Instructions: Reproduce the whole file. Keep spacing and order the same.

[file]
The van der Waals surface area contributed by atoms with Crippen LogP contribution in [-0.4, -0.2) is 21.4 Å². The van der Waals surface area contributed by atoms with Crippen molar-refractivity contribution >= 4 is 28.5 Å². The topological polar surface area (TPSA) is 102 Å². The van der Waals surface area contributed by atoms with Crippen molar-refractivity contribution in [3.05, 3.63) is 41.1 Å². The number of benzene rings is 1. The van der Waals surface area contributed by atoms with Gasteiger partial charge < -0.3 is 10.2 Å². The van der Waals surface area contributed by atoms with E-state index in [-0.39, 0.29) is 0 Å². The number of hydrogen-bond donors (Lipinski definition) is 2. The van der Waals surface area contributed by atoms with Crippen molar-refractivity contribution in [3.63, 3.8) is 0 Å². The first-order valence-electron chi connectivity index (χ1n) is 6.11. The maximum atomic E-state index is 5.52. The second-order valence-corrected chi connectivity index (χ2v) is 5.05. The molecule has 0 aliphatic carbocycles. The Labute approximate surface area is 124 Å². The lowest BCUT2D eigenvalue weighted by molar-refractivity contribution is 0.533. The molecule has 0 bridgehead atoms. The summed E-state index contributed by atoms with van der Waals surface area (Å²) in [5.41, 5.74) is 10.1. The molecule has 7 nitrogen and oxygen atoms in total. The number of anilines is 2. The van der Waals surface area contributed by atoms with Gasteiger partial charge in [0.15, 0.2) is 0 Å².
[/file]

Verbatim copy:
The van der Waals surface area contributed by atoms with Crippen LogP contribution in [-0.4, -0.2) is 21.4 Å². The van der Waals surface area contributed by atoms with Crippen molar-refractivity contribution >= 4 is 28.5 Å². The topological polar surface area (TPSA) is 102 Å². The van der Waals surface area contributed by atoms with Crippen molar-refractivity contribution in [3.05, 3.63) is 41.1 Å². The number of benzene rings is 1. The van der Waals surface area contributed by atoms with Gasteiger partial charge < -0.3 is 10.2 Å². The van der Waals surface area contributed by atoms with E-state index in [-0.39, 0.29) is 0 Å². The number of hydrogen-bond donors (Lipinski definition) is 2. The van der Waals surface area contributed by atoms with Crippen molar-refractivity contribution in [3.63, 3.8) is 0 Å². The first-order valence-electron chi connectivity index (χ1n) is 6.11. The maximum atomic E-state index is 5.52. The second-order valence-corrected chi connectivity index (χ2v) is 5.05. The molecule has 0 aliphatic carbocycles. The Labute approximate surface area is 124 Å². The lowest BCUT2D eigenvalue weighted by molar-refractivity contribution is 0.533. The molecule has 0 bridgehead atoms. The summed E-state index contributed by atoms with van der Waals surface area (Å²) in [5.41, 5.74) is 10.1. The molecule has 7 nitrogen and oxygen atoms in total. The number of anilines is 2. The van der Waals surface area contributed by atoms with Gasteiger partial charge in [0.15, 0.2) is 0 Å².